Vintage Toronto Ads: A Tale of Two Prides

Originally published on Torontoist on June 25, 2015.

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Xtra, June 21, 1991.

An indication of how much Toronto’s Pride celebrations grew during the 1990s: crowd estimates for the 1991 parade ranged from 25,000 (police, mainstream media) to 60,000 (Lesbian and Gay Pride Day Committee). By 1999, that figure rose to over 750,000.

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Globe and Mail, June 28, 1991.

The 1991 parade was the first to be officially proclaimed by the city. Over the ongoing objections of Mayor Art Eggleton, city council voted the previous fall to recognize the growing event. Its approval aligned with a growing sense that the LGBT movement was going mainstream. In a pre-parade profile of activists across the country, the Globe and Mail noted a joke making the rounds that provided a new definition for S&M: “Scarborough and Mississauga.”

Shortly before the parade, the Metro Toronto Police Services Board announced that it would recognize gays and lesbians as a community entitled to policing that was sensitive to its needs, a turnaround from treating such people as sources of drug abuse, sex work, and perversion. “It’s an important step,” declared board chair Susan Eng. “We have come of age and are starting to do what we should have been doing for a long time.”

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Xtra, June 21, 1991.

Eng was among the civic officials and politicians on hand when the proclamation was read prior to the start of the parade on June 30, 1991. Since Eggleton refused to read the document, the duty was performed by councillor Jack Layton. The parade was nearly derailed when it was discovered the permit indicated a 1 p.m. launch instead of 3 p.m. as scheduled. Police reportedly insisted on moving the time to 2 p.m. as a compromise, or else the event would be shut down. While the procession was only supposed to shut down the northbound lanes of Yonge Street, the crowd spilled onto the southbound lanes, effectively closing the entire road. Elsewhere, gay-centric businesses offered entertainment and free meals, and Ryerson’s CKLN debuted live radio coverage of events.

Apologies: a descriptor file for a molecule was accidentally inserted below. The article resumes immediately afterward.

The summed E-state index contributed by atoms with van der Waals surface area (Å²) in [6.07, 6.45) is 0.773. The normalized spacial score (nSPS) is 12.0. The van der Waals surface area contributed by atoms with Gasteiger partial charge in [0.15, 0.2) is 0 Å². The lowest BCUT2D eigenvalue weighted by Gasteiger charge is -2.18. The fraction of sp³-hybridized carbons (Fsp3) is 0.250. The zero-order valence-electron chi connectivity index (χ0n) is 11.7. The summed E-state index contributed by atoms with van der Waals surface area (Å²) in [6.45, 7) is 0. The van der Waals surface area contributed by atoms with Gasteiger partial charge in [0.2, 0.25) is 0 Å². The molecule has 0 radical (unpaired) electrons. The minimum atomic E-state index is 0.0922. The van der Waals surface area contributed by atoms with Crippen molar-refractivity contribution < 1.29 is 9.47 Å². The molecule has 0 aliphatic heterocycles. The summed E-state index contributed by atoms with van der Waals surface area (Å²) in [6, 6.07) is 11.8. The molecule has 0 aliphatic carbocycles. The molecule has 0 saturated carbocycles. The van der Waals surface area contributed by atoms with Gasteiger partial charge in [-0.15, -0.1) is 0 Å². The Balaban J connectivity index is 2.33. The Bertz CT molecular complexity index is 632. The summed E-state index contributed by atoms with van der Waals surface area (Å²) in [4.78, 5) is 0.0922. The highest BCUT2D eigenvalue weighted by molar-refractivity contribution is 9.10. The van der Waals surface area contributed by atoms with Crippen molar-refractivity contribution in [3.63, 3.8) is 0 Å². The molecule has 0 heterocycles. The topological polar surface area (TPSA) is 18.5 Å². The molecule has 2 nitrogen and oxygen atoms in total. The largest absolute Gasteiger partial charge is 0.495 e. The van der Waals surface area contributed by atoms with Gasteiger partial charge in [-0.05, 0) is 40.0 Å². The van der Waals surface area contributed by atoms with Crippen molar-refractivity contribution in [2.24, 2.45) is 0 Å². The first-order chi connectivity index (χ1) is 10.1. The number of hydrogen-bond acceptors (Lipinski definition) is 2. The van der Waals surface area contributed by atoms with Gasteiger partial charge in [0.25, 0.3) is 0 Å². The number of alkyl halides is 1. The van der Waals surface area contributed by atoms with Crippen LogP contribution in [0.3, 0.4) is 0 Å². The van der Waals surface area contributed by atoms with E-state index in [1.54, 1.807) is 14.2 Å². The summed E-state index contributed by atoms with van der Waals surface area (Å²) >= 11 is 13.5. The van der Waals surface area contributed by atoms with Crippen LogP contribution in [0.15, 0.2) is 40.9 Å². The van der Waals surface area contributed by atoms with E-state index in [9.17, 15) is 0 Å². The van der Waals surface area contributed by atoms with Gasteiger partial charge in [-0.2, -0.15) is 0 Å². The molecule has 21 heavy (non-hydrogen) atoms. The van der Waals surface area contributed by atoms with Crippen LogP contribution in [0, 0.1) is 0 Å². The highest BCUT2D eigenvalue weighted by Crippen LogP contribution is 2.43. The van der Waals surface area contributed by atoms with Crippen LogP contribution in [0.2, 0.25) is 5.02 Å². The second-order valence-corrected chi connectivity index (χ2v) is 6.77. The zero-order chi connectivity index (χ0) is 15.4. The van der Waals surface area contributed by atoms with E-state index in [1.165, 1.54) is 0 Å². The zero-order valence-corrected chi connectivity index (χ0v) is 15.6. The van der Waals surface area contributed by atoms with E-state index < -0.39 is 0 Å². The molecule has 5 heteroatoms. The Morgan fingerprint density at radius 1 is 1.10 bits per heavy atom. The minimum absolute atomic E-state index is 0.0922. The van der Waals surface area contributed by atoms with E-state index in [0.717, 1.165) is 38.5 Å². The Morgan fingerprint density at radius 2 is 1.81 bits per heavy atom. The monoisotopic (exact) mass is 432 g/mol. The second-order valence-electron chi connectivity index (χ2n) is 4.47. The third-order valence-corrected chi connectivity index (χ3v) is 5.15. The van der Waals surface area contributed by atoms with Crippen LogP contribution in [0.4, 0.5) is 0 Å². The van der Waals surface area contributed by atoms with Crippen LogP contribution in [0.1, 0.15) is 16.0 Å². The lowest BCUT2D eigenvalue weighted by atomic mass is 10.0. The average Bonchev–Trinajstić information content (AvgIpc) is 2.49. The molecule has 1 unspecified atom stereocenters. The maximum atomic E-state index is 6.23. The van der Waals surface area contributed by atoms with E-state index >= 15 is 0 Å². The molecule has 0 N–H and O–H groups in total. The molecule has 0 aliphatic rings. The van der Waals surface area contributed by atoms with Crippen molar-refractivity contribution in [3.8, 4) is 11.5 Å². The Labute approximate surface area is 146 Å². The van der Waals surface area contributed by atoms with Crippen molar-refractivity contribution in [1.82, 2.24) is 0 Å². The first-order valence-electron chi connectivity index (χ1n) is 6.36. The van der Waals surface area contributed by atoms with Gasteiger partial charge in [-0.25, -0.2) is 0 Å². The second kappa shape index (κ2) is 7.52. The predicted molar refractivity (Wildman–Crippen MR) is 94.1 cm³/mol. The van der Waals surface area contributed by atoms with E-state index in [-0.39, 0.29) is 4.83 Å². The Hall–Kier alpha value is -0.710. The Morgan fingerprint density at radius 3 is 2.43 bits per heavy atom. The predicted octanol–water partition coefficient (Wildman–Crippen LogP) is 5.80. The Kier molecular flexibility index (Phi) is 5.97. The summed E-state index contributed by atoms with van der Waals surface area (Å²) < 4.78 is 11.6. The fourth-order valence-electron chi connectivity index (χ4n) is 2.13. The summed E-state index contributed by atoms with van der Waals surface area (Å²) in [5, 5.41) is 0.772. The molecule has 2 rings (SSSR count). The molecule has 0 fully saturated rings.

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eye, June 3, 1999.

Flash forward to 1999. Having exploded in size, the parade was now front page news. The Star depicted Mayor Mel Lastman, who’d expressed reservations about attending the year before, gleefully joining councillor Pam McConnell in super-soaking council colleague Kyle Rae. Even the Sun covered the festivities with a limited degree of respect, calling no-show Fred Phelps (who had threatened to disrupt Pride) “a hate-filled nutbar.” As eye put it, the party atmosphere surrounding Pride led to attendees “tripping on a two-day, non-stop, feel-good sensory overload” regardless of their sexual orientation. “If you’re not doing drugs, your face hurts on Monday from the perma-grin.”

Eye also published a suburbanite’s guide to the celebrations, offering advice such as “Woody’s is not a Cheers-themed bar owned by Woody Harrelson.” Some of those coming in from outside the core may have been teenagers drawn by the debut of youth-centric events, such as Fruit Loopz held at Buddies in Bad Times. Seeing teens march along didn’t impress some standing along the sidelines—the Star reported a 50-year-old parent from Peterborough who, when she saw 16-year-old Tina Mollison wander by, told the paper “Just look at that innocent child. What does she know about love and sex, about lesbianism? The parade glamourizes it.” The paper caught up with Mollison. “Parents should give us respect,” she noted. “We know what we want and we know how to go out and get it.”

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eye, June 17, 1999.

Not everything was rosy. A few weeks before Pride, police twice raided the Bijou “porn bar” at Gerrard and Church, leading to charges against 12 patrons. The arrests, along with undercover checks of bar operations, were a reminder that the attitudes which had fostered the bathhouse raids of 1981 were not dead. There were also complaints by some veteran activists that Pride had gone too corporate, diluting its political messages in the name of vendors and corporate sponsorships that offered mainstream respectability.

Additional material from the June 17, 1999 and June 24, 1999 editions of eye; the June 29, 1991 and July 1, 1991 editions of the Globe and Mail; the June 29, 1991 and June 28, 1999 editions of the Toronto Star; the June 27, 1999 edition of the Toronto Sun; and the July 12, 1991 and June 25, 1999 editions of Xtra.

ADDITIONAL MATERIAL

eye 1999-06-24 suburbanite's guide to pride

eye, June 24, 1999. Click on image for larger version.

sun 1999-06-27 editorial

Toronto Sun, June 27, 1999. On one hand, it called Fred Phelps a nutbar. On the other, it defended Mike Harris’s decision not to attend the Pride Parade. I’d expect something even shriller if the incoming premier decides not to attend the 2018 edition.

The Canadian Lesbian and Gay Archives, 40 Years Later

Originally published on Torontoist on November 27, 2013.